The same is true for online volunteers. Your screening approach will be different for a volun­teer designing a Web page than for one creating a private online area where your staff and clients will interact and the online volunteer will have far more access to client contact and other confidential information. (page 41)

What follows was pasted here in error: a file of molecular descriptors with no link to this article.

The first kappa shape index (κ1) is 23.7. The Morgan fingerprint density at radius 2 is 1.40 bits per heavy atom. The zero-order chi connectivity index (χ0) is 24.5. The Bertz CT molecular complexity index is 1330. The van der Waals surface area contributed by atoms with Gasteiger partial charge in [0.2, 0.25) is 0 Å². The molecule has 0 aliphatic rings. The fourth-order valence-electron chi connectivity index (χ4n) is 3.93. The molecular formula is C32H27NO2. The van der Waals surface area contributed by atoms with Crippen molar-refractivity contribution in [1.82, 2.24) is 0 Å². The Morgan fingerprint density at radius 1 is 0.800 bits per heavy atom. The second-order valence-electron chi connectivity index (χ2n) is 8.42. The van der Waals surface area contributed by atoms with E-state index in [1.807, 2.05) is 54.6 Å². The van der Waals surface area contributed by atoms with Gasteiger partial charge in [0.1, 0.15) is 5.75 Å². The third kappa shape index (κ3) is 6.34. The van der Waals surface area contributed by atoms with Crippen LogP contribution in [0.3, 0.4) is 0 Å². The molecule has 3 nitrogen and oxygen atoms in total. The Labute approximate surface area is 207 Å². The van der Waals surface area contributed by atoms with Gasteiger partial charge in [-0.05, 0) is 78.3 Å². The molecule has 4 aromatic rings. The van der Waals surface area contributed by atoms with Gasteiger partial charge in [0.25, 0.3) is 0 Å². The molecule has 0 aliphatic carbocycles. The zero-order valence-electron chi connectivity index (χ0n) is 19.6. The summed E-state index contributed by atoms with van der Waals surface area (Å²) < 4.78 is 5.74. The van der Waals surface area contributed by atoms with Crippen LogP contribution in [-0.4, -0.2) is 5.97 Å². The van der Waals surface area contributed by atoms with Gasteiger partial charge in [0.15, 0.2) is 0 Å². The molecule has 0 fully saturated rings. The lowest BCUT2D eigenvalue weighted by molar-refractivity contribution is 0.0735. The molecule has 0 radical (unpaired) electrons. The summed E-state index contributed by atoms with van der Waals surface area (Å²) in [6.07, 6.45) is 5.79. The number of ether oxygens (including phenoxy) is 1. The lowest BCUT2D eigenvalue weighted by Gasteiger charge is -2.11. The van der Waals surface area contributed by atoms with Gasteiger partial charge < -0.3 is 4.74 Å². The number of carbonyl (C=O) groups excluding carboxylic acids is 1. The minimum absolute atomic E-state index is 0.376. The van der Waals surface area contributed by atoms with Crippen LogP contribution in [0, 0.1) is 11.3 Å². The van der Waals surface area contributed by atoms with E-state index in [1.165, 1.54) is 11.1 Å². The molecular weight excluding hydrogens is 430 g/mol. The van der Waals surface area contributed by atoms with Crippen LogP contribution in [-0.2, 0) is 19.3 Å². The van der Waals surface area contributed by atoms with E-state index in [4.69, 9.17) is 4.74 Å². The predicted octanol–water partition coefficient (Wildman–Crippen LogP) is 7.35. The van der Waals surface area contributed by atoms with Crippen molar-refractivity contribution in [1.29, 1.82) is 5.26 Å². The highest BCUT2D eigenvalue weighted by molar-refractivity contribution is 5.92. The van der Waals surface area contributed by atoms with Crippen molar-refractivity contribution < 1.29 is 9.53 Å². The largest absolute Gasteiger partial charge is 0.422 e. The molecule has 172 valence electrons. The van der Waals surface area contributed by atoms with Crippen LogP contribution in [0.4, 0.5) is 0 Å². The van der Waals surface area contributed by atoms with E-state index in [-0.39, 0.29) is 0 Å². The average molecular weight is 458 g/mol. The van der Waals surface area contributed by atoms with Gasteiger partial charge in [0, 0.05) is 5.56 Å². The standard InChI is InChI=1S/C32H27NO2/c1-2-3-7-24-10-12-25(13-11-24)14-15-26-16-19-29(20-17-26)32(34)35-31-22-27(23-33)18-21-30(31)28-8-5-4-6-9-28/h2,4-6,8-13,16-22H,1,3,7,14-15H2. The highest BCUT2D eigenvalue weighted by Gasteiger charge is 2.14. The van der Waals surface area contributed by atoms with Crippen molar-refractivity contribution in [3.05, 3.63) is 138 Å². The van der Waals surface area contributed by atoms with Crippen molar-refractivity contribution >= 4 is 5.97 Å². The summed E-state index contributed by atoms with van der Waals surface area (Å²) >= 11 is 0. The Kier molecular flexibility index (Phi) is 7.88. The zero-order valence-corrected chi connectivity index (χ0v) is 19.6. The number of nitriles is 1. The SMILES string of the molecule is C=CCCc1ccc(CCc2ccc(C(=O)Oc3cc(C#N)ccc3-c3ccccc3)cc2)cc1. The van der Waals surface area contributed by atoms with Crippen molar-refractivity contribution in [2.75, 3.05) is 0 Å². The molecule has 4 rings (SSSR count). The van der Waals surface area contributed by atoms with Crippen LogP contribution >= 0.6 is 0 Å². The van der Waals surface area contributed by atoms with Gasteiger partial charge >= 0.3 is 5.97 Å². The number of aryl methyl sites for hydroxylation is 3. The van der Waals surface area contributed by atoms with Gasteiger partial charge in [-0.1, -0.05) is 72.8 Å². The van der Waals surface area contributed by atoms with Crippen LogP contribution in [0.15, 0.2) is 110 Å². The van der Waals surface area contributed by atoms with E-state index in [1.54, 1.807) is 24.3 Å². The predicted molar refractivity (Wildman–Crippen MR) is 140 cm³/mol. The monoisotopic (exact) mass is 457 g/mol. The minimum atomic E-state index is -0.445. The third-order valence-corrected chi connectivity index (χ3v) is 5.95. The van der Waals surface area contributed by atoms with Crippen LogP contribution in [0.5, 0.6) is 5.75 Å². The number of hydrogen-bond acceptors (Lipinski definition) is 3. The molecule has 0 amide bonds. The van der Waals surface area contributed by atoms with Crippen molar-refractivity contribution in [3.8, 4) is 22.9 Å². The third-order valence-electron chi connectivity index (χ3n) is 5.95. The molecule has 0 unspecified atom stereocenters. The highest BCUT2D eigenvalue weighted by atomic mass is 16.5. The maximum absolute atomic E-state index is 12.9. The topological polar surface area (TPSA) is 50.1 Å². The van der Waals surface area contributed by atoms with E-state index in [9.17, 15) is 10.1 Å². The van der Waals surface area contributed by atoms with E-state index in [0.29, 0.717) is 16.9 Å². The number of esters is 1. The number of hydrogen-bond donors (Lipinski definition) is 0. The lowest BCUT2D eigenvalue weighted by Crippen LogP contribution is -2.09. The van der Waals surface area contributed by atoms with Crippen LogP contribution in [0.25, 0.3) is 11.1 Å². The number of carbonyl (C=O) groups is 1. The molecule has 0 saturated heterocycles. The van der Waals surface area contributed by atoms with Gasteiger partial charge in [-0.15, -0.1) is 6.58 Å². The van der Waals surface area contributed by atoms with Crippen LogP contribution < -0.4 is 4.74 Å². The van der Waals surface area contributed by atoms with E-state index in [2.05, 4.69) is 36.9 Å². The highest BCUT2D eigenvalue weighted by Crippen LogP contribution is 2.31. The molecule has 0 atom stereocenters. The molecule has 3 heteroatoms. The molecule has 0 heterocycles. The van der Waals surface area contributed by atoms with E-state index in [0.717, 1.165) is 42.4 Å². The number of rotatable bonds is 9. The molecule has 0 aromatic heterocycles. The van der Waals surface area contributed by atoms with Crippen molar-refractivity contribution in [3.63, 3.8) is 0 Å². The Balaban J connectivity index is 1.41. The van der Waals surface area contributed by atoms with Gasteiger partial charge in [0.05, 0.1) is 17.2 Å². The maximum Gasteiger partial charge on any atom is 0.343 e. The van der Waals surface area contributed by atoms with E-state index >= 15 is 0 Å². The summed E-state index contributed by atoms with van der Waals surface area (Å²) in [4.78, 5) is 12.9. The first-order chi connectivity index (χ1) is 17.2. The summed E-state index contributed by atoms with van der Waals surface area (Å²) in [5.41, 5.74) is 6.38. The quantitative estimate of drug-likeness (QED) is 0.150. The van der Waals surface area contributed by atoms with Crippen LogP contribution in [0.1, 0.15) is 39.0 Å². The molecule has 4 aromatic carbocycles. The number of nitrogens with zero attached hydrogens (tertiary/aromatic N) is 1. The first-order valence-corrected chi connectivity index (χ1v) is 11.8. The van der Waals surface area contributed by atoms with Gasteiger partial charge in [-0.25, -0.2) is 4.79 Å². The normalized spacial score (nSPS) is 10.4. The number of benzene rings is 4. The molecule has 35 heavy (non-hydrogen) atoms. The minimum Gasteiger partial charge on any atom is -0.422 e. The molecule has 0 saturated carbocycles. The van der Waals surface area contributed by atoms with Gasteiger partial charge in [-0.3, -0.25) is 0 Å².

If an online volunteering role does warrant some degree of screening – and not all do, but most do – then you have to decide how much there will be, and how it will be conducted. First and foremost is that you must follow the law. For instance, many states require a criminal background check on any volunteers that will work with children one-on-one. A volunteer who will come to a classroom one time to speak about his or her job may not be required by law to undergo a criminal background check, but someone who will talk with a child, one-on-one, even if they will always be in a room with other adults and children, probably is required by law to undergo such – apply the same principles to online volunteers in determining what screening is required. Should the online volunteering candidate be interviewed? If the person is new and is doing any task that requires at least some expertise – web page development, translating text from one language to another, moderating an online discussion group, designing a newsletter, editing a brochure, etc. – yes, absolutely! Many more tips for screening online volunteers to ensure they really can do the task that they have signed up for, and have the time to do so, can be found in The LAST Virtual Volunteering Guidebook.